Graduate School and Research Center in Digital Sciences

Semantic representations of images and videos

Francis, Danny


Describing images or videos is a task that we all have been able to tackle since our earliest childhood. However, having a machine automatically describe visual objects or match them with texts is a tough endeavor, as it requires to extract complex semantic information from images or videos. Recent research in Deep Learning has sent the quality of results in multimedia tasks rocketing: thanks to the creation of big datasets of annotated images and videos, Deep Neural Networks (DNN) have outperformed other models in most cases. In this thesis, we aim at developing novel DNN models for automatically deriving semantic representations of images and videos. In particular we focus on two main tasks : vision-text matching and image/ video automatic captioning. Addressing the matching task can be done by comparing visual objects and texts in a visual space, a textual space or a multimodal space. In this thesis, we experiment with these three possible methods. Moreover, based on recent works on capsule networks, we define two novel models to address the vision-text matching problem: Recurrent Capsule Networks and Gated Recurrent Capsules. We find that replacing Recurrent Neural Networks usually used for natural language processing such as Long Short-Term Memories or Gated Recurrent Units by our novel models improve results in matching tasks. On top of that, we show that intrinsic characteristics of our models should make them useful for other tasks. In image and video captioning, we have to tackle a challenging task where a visual object has to be analyzed, and translated into a textual description in natural language. For that purpose, we propose two novel curriculum learning methods. Experiments on captioning datasets show that our methods lead to better results and faster convergence than usual methods. Moreover regarding video captioning, analyzing videos requires not only to parse still images, but also to draw correspondences through time. We propose a novel Learned Spatio-Temporal Adaptive Pooling (L-STAP) method for video captioning that combines spatial and temporal analysis. We show that our L-STAP method outperforms state-of-the-art methods on the video captioning task in terms of several evaluation metrics. Extensive experiments are also conducted to discuss the interest of the different models and methods we introduce throughout this thesis, and in particular how results can be improved by jointly addressing the matching task and the captioning task.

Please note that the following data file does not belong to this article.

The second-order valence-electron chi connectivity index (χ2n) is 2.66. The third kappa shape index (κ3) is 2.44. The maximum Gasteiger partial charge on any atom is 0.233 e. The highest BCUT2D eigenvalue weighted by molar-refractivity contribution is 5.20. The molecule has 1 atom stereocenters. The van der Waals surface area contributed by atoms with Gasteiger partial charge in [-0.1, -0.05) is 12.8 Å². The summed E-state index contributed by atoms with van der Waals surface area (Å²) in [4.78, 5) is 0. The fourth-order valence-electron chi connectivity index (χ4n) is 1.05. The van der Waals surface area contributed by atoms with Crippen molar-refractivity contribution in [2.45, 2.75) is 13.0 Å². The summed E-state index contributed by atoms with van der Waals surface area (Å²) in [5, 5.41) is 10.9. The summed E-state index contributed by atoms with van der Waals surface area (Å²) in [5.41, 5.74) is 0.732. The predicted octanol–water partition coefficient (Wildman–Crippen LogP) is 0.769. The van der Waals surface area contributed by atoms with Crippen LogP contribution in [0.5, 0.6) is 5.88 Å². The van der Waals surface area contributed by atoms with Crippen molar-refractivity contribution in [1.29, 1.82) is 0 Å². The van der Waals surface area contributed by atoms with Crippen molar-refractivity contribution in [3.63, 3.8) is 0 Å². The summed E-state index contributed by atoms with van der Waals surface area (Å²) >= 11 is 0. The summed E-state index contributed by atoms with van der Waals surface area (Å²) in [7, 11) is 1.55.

Document Bibtex

Title:Semantic representations of images and videos
Department:Data Science
Eurecom ref:6123
Copyright: © EURECOM. Personal use of this material is permitted. The definitive version of this paper was published in Thesis and is available at :
Bibtex: @phdthesis{EURECOM+6123, year = {2019}, title = {{S}emantic representations of images and videos}, author = {{F}rancis, {D}anny}, school = {{T}hesis}, month = {12}, url = {} }
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